Weekend Forecast, 2/25/2017 – 2/26/2017:
From Dan Tackett, Sugar Bowl National Ski Patrol Meteorologist Extraordinaire
Updated Thursday, February 23rd, 10:50 am
Occasional snow last Saturday picked up the pace on Sunday, then heavier Sunday night. The most worrisome part of last week’s forecast was the risk of rain on the slopes for Monday. Although a sub-tropical air mass was scheduled to raise snow levels to 7000 feet or possibly more, it was overcome by heavy precipitation rates that pushed snow levels a little lower and the delay of extremely high winds that tend to carry the warmer air mass. With the sub-tropical air mass losing out, it was heavy snow for the entire event at all resort elevations. Snow continued overnight as cooler air begin to filter in, but that’s when the winds became extreme. Around midnight, three separate gusts on the top of Squaw Valley/Alpine Meadows exceeded 190 mph, with the top gust at 199 mph. Those are the highest velocities I can recall ever seeing. I’m not 100% sure about the accuracy since I don’t know if the wind measuring devices are calibrated for those type of numbers. Either way, those type of winds make many hurricanes appear tame.
While most of Northern California was beginning to clear on Tuesday, a low pressure trough and onshore moisture kept the storm going through the day. Although winds weren’t as extreme as the previous night, they were still gusting over 100 mph. Conditions didn’t settle down until the pre-dawn hours of Wednesday. The Monday through Tuesday totals ranged from 2-4 feet. Snow showers on Wednesday afternoon added another couple of inches, then a burst of overnight snow added yet another 5 inches.
Thursday dawned with most snow showers having shifted to the south. With the atmosphere remaining slightly unstable, snow showers will again pop up, mostly in the afternoon or evening. With moisture becoming a little more scarce, additional accumulations are expected to be only an inch or 2. Temperatures have chilled to some of the coolest conditions of February, with highs mostly in the upper teens to mid 20s. Winds are thankfully relatively light.
Conditions are expected to be fairly quiet on Friday. An area of low pressure is expected to approach from the Gulf of Alaska Friday night. The track of the system is keeping most of the moisture and dynamics off the coast, but enough energy will get snow showers going again overnight. Any accumulations by sunrise Saturday will be very light. Friday morning temperatures are expected all the way down into the single digits to low teens.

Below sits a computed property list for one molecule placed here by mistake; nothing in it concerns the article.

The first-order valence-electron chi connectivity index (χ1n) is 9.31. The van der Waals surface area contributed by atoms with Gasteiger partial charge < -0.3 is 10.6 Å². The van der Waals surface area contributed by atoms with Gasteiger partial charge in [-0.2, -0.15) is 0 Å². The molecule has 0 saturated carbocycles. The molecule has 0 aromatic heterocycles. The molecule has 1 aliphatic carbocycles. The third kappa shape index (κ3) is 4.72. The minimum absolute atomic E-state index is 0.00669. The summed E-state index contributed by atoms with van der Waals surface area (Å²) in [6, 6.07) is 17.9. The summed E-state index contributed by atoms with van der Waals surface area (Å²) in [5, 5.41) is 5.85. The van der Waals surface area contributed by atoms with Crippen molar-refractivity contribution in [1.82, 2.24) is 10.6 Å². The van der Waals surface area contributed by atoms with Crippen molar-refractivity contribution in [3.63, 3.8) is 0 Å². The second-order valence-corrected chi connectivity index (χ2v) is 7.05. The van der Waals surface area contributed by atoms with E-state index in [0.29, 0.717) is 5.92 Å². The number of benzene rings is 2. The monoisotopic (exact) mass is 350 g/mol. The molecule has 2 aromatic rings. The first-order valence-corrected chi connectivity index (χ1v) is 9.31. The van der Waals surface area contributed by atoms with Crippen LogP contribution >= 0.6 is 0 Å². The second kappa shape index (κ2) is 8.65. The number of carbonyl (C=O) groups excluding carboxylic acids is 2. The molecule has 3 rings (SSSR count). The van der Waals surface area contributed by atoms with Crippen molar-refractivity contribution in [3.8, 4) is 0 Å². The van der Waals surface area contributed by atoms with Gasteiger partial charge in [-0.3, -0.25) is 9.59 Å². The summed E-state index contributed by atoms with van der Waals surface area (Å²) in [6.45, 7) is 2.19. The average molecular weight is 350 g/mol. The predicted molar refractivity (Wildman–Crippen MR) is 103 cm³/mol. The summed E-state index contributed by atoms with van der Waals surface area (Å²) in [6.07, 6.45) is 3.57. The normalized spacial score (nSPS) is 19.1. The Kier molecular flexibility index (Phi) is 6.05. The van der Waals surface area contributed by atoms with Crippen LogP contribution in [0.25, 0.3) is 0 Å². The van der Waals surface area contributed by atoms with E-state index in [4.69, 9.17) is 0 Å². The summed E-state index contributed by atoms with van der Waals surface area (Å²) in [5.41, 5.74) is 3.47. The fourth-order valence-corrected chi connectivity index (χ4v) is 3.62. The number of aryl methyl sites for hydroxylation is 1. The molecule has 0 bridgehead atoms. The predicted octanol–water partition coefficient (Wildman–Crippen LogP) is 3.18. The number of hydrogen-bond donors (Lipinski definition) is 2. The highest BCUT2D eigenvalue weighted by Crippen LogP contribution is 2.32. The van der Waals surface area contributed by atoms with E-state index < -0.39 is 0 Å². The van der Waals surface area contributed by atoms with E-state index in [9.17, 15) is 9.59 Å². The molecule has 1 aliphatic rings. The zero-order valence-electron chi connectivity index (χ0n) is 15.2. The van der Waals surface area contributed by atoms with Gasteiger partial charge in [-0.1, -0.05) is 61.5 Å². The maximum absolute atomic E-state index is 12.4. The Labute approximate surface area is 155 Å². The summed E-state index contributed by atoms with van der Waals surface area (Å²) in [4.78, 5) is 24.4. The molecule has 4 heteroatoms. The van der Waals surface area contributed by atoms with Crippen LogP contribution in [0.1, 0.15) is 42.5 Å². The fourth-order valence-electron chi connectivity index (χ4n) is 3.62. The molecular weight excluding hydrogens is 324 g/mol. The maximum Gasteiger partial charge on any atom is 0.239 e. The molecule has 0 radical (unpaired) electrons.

Scattered snow showers are expected on Saturday as the low pressure center cruises by to our west. Any daytime accumulations again will be very light, maybe up to another inch or 2. Temperatures continue on the cool side with highs in the upper teens to mid 20s.
A second area of low pressure approaches in the pre-dawn hours of Sunday. A couple of days ago, the models had this system merging with sub-tropical moisture and producing heavy accumulations. Today’s models are leaving out the sub-tropical moisture for Northern California. Snow and snow showers are still expected, but total accumulations will be in the moderate category. Daytime accumulations are now expected in the 4-8 inch range, with an additional 3-6 inches overnight. It will be breezy at times, but not the type of wind speeds we saw last Sunday and Monday.
Snow showers decrease on Monday as the system begins to exit. Partial clearing on Tuesday will lead to mostly sunny conditions on Wednesday as a high pressure ridge takes up residence in Northern California. At this time, there could be an extended break in our season of frequent storm cycles. Those storm cycles have created an unbelievable snowpack of many, many feet. It’s hard to believe that only 2 years ago during the very same weekend, only 6 inches of snow covered the lower slopes. The extremes of the Sierra are in full display.
Sugar Bowl Snow Depths as of Thursday, February 23rd:
Station A near the base: 147 inches. Last year at this time: 49 inches.
Station B mid-mountain: 240 inches. Last year at this time: 126 inches.
Current Truckee River Drainage Snowpack Water Equivalent to Normal: 213%
Holiday Weekend forecast for 2/25/2017-2/26/2017:
Mostly cloudy on Saturday with scattered snow showers. Daytime accumulations of up to 2 inches. Lows in the teens, highs in the upper teens to mid 20s. Southwest ridge winds to 30 mph, light elsewhere.
Mostly cloudy on Sunday with snow and snow showers. Daytime accumulations in the 4-8 inch range. Lows in the teens, highs in the upper teens to mid 20s. Southwest winds to 15 mph, to 40 mph on the ridges with higher gusts.
Weekend Travel Weather:
Minimal snow related road problems are expected on Friday. Light snow may create slippery conditions on Saturday, especially with snow levels down to around 1500 feet. Steadier snow on Sunday will likely lead to chain controls.
Snow showers decrease Monday, a dry period begins sometime on Tuesday.
Have a Great Weekend.